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United States Department of State / Papers relating to the foreign relations of the United States, with the annual message of the president transmitted to Congress December 3, 1901
(1901)

Uruguay and Paraguay,   pp. 531-533 PDF (188.7 KB)


Page 531

URUGUAY AND PARAGUAY. 
CITIZENSHIP OF MINOR SON OF A UNITED STATES CITIZEN, 
BORN AND RESIDING WITHOUT THE UNITED STATES. 
fur. Finch to fuft. Hay. 
No. 442.] LEGATION OF THE UNITED STATES, 
]Jfontevideo, Uruguay, Aky 21, 1901. 
 SIR: I inclose copy of a letter from Mr. John G. Hufnagel, United States
commercial agent at Paysandu, Uruguay, dated May 11, 1901, in which he requests
me to issue a certificate of citizenship to his son to replace one issued
by the United States minister in Germany. 
 The case of Mr. Hufnagel seems unusual to me and is referred to you for
instructions. 
 Respectfully, WILLIAM B. FINCH. 
[Inclosure.] 
Mr. Ilufnagel to Mr. Finch. 
COMMERCIAL AGENCY OF THE UNITED STATES, 
Paysandu, May 11, 1901. 
 SIR: I have three sons; the oldest, George A., was born at Baltimore, Md.,
and is now United States vice-commercial agent here. The other two, Louis
F. E., aged 17 years, and Richard P., aged 15 years, were born here.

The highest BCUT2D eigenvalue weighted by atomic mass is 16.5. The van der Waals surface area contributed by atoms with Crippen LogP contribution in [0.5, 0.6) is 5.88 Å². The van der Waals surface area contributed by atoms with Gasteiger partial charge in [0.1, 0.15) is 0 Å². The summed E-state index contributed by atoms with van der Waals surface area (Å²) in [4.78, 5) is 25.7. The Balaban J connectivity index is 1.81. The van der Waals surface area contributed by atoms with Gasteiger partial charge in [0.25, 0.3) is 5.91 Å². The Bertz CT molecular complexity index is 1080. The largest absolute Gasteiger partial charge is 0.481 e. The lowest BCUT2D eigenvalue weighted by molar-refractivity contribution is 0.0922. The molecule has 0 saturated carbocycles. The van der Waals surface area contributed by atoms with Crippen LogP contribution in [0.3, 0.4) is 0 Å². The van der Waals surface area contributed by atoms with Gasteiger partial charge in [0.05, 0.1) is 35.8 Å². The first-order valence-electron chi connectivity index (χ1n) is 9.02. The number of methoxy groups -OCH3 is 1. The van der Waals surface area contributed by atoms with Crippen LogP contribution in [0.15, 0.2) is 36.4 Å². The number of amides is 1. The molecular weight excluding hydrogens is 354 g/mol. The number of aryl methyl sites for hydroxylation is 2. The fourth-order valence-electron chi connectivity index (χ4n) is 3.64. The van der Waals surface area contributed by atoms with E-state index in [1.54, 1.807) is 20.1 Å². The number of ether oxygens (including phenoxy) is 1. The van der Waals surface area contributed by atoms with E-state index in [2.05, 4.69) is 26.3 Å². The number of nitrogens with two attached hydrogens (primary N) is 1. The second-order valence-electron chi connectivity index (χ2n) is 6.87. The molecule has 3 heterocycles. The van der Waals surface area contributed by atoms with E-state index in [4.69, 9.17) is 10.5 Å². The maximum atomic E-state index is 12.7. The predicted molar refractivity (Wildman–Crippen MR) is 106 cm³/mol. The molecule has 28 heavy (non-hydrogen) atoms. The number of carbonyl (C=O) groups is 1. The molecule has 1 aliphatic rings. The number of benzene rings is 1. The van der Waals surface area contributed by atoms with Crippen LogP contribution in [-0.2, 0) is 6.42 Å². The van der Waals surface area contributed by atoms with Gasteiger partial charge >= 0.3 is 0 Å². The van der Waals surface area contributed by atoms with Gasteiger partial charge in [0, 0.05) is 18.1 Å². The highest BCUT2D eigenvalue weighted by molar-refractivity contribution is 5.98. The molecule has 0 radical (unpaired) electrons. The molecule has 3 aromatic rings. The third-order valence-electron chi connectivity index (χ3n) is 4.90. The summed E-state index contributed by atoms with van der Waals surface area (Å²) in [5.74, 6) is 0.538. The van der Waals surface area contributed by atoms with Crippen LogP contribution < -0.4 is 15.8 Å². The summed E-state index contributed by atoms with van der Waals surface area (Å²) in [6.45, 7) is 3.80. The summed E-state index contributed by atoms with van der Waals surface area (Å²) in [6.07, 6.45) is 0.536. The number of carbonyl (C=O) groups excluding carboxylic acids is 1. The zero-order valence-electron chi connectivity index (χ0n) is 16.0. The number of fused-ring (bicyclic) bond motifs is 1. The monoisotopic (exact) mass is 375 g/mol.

When I was in Washington in the month of June, 1899, I called on the chief
of the naturalization bureau, stating to him that I have been United States
cOnsular and commercial agent here since 1873, and asking him if my two younger
sons, born here, would have the privilege of American citizenship. He answered
that any sons of United States consular officers who were citizens of the
United States are considered Americans, and if my two sons were in the United
States he would give them a certificate of American citizenship, but as they
were at the time at college in Nuremburg, Germany, he advised me to apply
to the United States consul in Nuremburg (to whom he wrote a few 1ine~),
who would take the boys' deposition and request the LTnited States minister
at Berlin to grant a certificate of citizenship. Following these directions,
the boys received in August, 1899, their certificate of citizenship from
the United States embassy at Berlin. Since then Louis attended college in
Gera, Germany, where it seems this certificate was mislaid, and he arrived
here a few weeks ago without it. 
 Now, would you kindly inform me if you could grant him a certificate of
citizenship; and if not, what steps I would have to take in order to have
my son exempted from military duty here? 
Respectfully awaiting your answer, I remain, etc., 
JOHN G. HUFNAGEL, 
United States Commercial Agent. 
531 


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